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This sounded like an Erich von Däniken pseudo-scientific spoof, so in the vernacular of the young: I initially gave it the "side-eye." I was once an admitted early convert (hey, I was 10) and read a few of his "Chariots of the Gods" themed tomes until...science and Carl Sagan. Plus, aliens have the same physical laws - assuming similar Earth-like conditions - that we do, so it is quite plausible early engineers had the skills to fabricate such a device. It's mechanical, not Silicon after all. Eratosthenes calculated the circumference of the Earth ~2,200 years ago (see again old-school Cosmos and Carl Sagan). Though thoroughly debunked, Erich still seems to have a continuing spot on "Ancient Aliens" (YouTube is a wonder). After reading this and other posts a bit more, I was okay with putting it up and not giving ET undue credit.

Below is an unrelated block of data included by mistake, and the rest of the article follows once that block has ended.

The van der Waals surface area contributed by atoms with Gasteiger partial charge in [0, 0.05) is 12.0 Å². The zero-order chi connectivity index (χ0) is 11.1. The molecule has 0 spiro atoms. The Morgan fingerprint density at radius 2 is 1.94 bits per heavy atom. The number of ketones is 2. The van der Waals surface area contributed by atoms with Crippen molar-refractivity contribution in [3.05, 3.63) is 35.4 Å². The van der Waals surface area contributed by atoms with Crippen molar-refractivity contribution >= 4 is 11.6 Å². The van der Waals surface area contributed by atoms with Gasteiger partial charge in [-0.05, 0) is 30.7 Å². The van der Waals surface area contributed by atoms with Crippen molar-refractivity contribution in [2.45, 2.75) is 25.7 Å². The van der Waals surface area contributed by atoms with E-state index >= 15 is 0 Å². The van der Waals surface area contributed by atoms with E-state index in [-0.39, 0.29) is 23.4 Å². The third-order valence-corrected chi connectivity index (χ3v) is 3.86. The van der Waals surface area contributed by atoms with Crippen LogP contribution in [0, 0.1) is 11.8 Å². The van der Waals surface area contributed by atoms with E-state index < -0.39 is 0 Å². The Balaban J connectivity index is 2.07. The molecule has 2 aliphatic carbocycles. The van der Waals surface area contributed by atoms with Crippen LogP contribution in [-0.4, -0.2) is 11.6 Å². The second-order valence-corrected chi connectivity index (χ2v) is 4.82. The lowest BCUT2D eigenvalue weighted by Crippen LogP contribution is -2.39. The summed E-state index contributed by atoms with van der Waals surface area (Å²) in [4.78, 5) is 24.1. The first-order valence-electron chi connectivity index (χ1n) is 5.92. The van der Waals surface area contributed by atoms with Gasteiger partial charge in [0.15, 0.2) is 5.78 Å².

The Antikythera mechanism was discovered by sponge divers in the waters off the coast of Greece in the year 1900. The device, manufactured by ancient Greeks, is composed of interlocking gears and dials. For years, scientists believed the mechanism was used to calculate the positions of planets, eclipses and other astronomical phenomena. New research suggests, however, the device may have been used as a primitive computer.
Advanced imaging techniques were utilized to decipher thousands of characters printed on the mechanism that have remained a mystery until now. After 10 years of investigation, researchers believe the mechanism was a primitive computer designed to predict the future. Investigators are comparing the ability to read these characters to obtaining the operating instructions for a mechanical device.
Roughly 14,000 characters are engraved on the device, of which approximately 3,500 are now deciphered.
"Now we have texts that you can actually read as ancient Greek, what we had before was like something on the radio with a lot of static. It's a lot of detail for us because it comes from a period from which we know very little about Greek astronomy and essentially nothing about the technology, except what we gather from here. So these very small texts are a very big thing for us," said Alexander Jones of New York University.
Tech Times: Was Antikythera Mechanism A 2,100-Year-Old Computer? James Maynard